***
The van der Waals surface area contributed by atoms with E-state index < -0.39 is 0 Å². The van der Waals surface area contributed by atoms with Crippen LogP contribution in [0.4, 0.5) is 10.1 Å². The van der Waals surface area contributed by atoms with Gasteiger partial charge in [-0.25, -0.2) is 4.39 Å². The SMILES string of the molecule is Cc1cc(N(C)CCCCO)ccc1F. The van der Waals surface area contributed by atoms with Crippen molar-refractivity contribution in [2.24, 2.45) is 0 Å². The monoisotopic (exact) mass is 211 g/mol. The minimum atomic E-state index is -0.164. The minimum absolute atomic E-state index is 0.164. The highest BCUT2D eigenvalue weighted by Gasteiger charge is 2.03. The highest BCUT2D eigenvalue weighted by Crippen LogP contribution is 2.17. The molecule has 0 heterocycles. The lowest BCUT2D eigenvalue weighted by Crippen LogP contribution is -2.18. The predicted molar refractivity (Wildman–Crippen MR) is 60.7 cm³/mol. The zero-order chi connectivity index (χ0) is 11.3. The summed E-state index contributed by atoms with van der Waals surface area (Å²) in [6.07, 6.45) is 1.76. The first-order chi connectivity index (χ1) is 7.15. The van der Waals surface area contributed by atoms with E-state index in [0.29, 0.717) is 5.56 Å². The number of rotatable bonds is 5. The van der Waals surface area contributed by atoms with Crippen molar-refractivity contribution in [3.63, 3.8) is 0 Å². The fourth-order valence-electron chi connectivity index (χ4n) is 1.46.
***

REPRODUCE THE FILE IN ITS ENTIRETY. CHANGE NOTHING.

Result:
The van der Waals surface area contributed by atoms with E-state index < -0.39 is 0 Å². The van der Waals surface area contributed by atoms with Crippen LogP contribution in [0.4, 0.5) is 10.1 Å². The van der Waals surface area contributed by atoms with Gasteiger partial charge in [-0.25, -0.2) is 4.39 Å². The SMILES string of the molecule is Cc1cc(N(C)CCCCO)ccc1F. The van der Waals surface area contributed by atoms with Crippen molar-refractivity contribution in [2.24, 2.45) is 0 Å². The monoisotopic (exact) mass is 211 g/mol. The minimum atomic E-state index is -0.164. The minimum absolute atomic E-state index is 0.164. The highest BCUT2D eigenvalue weighted by Gasteiger charge is 2.03. The highest BCUT2D eigenvalue weighted by Crippen LogP contribution is 2.17. The molecule has 0 heterocycles. The lowest BCUT2D eigenvalue weighted by Crippen LogP contribution is -2.18. The predicted molar refractivity (Wildman–Crippen MR) is 60.7 cm³/mol. The zero-order chi connectivity index (χ0) is 11.3. The summed E-state index contributed by atoms with van der Waals surface area (Å²) in [6.07, 6.45) is 1.76. The first-order chi connectivity index (χ1) is 7.15. The van der Waals surface area contributed by atoms with E-state index in [0.29, 0.717) is 5.56 Å². The number of rotatable bonds is 5. The van der Waals surface area contributed by atoms with Crippen molar-refractivity contribution in [3.63, 3.8) is 0 Å². The fourth-order valence-electron chi connectivity index (χ4n) is 1.46.